Anthony is earning a double-‐degree in Food Science and Technology and Innovation Management and expects to graduate in Spring 2014.
Science through a microphone
(OSU Stories) Graduate research may seem like a strange topic for the radio. Blueberry root rot disease and applied economics in transportation may seem even stranger, but these are the topics that guests of “Inspiration Dissemination” bring to the table. The KBVR talk show that friends Joseph Hulbert and Zhian Kamvar have created really is an inspiration for researchers and listeners alike. (Read more...) Inspiration Dissemination website
OSU MANNRS receives gift from Northwest Farm Credit Services
Northwest Farm Credit Services has donated $5,000 donation to the OSU MANNRS chapter. This is in support of students attending the national MANRRS conference.
URISC: Undergraduate Research, Innovation, Scholarship and Creativity Awards
The Research Office has announced the awards for the Undergraduate Research, Innovation, Scholarship and Creativity (URISC) Winter and/or Spring 2013-14 solicitation. Three proposals from CAS students were selected for funding:
- Schenk, Erin [Major: Food Science and Technology, University Honors College] (Faculty Project Advisor: Juyun Lim, Dept. of Food Science and Technology, College of Agricultural Sciences): “Effect of Zero-and-Low Calorie Sweeteners on Retronasal Odor Enhancement”
- Stokes, Jocelyn [Major: Fisheries and Wildlife] (Faculty Project Advisor: Nicole Duplaix, Dept. of Fisheries and Wildlife, College of Agricultural Sciences): “Behavioral Observation Study on Borean Sun Bears”
- Ziaie, Navid [Major: Microbiology and BioResource Research, University Honors College] (Faculty Project Advisor: Luiz Bermudez, Dept. of Biomedical Sciences, College of Veterinary Medicine): “Understanding Transmission of Mycobacterium avium through the use of C. elegans”
Fishful thinking: Top five reasons mermaids can’t exist
Sheanna Steingassis a graduate student at Oregon State University’s Marine Mammal Institute studying the behavioral ecology of pinnipeds.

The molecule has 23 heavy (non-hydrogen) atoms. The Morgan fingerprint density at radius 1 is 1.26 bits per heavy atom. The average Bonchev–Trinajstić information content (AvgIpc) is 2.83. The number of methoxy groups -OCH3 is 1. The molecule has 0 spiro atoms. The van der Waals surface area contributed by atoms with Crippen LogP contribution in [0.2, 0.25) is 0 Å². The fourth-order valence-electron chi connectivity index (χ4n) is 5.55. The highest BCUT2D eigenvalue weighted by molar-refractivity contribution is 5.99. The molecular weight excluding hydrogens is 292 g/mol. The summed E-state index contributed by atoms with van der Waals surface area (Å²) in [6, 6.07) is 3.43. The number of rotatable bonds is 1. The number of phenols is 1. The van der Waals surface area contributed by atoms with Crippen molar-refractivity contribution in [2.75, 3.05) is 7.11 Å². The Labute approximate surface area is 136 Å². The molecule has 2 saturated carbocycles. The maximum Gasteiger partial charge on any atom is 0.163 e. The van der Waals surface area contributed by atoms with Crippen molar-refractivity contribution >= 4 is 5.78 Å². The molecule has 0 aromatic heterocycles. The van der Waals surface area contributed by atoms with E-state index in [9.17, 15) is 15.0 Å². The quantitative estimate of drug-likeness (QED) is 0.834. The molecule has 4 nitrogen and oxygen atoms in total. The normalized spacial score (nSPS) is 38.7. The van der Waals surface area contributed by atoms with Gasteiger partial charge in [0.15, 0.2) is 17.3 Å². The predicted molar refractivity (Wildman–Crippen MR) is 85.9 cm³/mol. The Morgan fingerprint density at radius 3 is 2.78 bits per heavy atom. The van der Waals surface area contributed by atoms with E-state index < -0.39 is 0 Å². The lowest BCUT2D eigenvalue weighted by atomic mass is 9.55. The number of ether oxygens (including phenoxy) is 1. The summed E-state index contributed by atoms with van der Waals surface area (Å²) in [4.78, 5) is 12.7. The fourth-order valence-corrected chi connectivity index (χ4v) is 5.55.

“Mermaids are real- I saw it on Animal Planet!”
No, you didn’t. That ‘documentary’ was in fact a new generation of fictional media called a ‘mockumentary’, or as Animal Planet puts it, ‘docudrama.’ It’s like “This is Spinal Tap” for marine biology. And they admit that. http://realscreen.com/2013/08/07/discovery-defends-shark-week-special/ However, people took the show so seriously that in order to deal with massive amounts of inquiries, NOAA had to issue an official statement that, to their knowledge, mermaids aren’t real. http://oceanservice.noaa.gov/facts/mermaids.html
Small Oregon chicken producers see surge in demand
(Oregonian) Randy and Sarah Walker opened their booth at the Newport Farmers Market Saturday about 9 a.m. as usual, selling packages of pasture-raised poultry, lamb and pork. In an hour and a half, customers had snapped up all of their chickens.
That's a first for the Walkers and marks a new trend. During the past few weeks, they've seen a surge in demand. A co-op in Corvallis that buys their poultry also stepped up orders this month, forcing the Walkers to butcher up to 60 chickens a week, or twice as many as usual.
Since small producers have fewer customers, if they do have a problem, it’s easier to contain, said Lauren Gwin, a small farm expert at Oregon State University. (Read more...)
Spread of stinkbug alarms growers, scientists